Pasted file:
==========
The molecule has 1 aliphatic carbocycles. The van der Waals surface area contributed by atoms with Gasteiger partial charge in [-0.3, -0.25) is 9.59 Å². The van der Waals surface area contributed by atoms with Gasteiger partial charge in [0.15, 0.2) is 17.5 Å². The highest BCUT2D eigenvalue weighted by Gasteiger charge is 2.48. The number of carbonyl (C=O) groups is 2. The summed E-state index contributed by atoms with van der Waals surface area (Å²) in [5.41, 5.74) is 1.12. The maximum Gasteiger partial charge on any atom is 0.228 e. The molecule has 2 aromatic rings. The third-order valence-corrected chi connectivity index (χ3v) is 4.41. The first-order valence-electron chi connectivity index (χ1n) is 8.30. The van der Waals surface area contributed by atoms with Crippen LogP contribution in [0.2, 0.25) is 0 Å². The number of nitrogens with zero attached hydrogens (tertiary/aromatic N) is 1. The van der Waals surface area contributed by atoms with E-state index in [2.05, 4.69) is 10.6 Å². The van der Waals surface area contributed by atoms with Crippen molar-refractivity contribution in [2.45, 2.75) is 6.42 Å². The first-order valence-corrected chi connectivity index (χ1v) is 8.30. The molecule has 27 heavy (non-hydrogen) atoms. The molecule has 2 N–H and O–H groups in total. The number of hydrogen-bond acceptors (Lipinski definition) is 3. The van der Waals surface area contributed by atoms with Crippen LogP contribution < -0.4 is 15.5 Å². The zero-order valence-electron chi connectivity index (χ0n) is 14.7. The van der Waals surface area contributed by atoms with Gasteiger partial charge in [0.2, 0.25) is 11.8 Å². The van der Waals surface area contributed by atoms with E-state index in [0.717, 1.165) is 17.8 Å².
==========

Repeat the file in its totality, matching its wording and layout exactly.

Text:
The molecule has 1 aliphatic carbocycles. The van der Waals surface area contributed by atoms with Gasteiger partial charge in [-0.3, -0.25) is 9.59 Å². The van der Waals surface area contributed by atoms with Gasteiger partial charge in [0.15, 0.2) is 17.5 Å². The highest BCUT2D eigenvalue weighted by Gasteiger charge is 2.48. The number of carbonyl (C=O) groups is 2. The summed E-state index contributed by atoms with van der Waals surface area (Å²) in [5.41, 5.74) is 1.12. The maximum Gasteiger partial charge on any atom is 0.228 e. The molecule has 2 aromatic rings. The third-order valence-corrected chi connectivity index (χ3v) is 4.41. The first-order valence-electron chi connectivity index (χ1n) is 8.30. The van der Waals surface area contributed by atoms with Crippen LogP contribution in [0.2, 0.25) is 0 Å². The number of nitrogens with zero attached hydrogens (tertiary/aromatic N) is 1. The van der Waals surface area contributed by atoms with E-state index in [2.05, 4.69) is 10.6 Å². The van der Waals surface area contributed by atoms with Crippen molar-refractivity contribution in [2.45, 2.75) is 6.42 Å². The first-order valence-corrected chi connectivity index (χ1v) is 8.30. The molecule has 27 heavy (non-hydrogen) atoms. The molecule has 2 N–H and O–H groups in total. The number of hydrogen-bond acceptors (Lipinski definition) is 3. The van der Waals surface area contributed by atoms with Crippen LogP contribution < -0.4 is 15.5 Å². The zero-order valence-electron chi connectivity index (χ0n) is 14.7. The van der Waals surface area contributed by atoms with Gasteiger partial charge in [0.2, 0.25) is 11.8 Å². The van der Waals surface area contributed by atoms with E-state index in [0.717, 1.165) is 17.8 Å².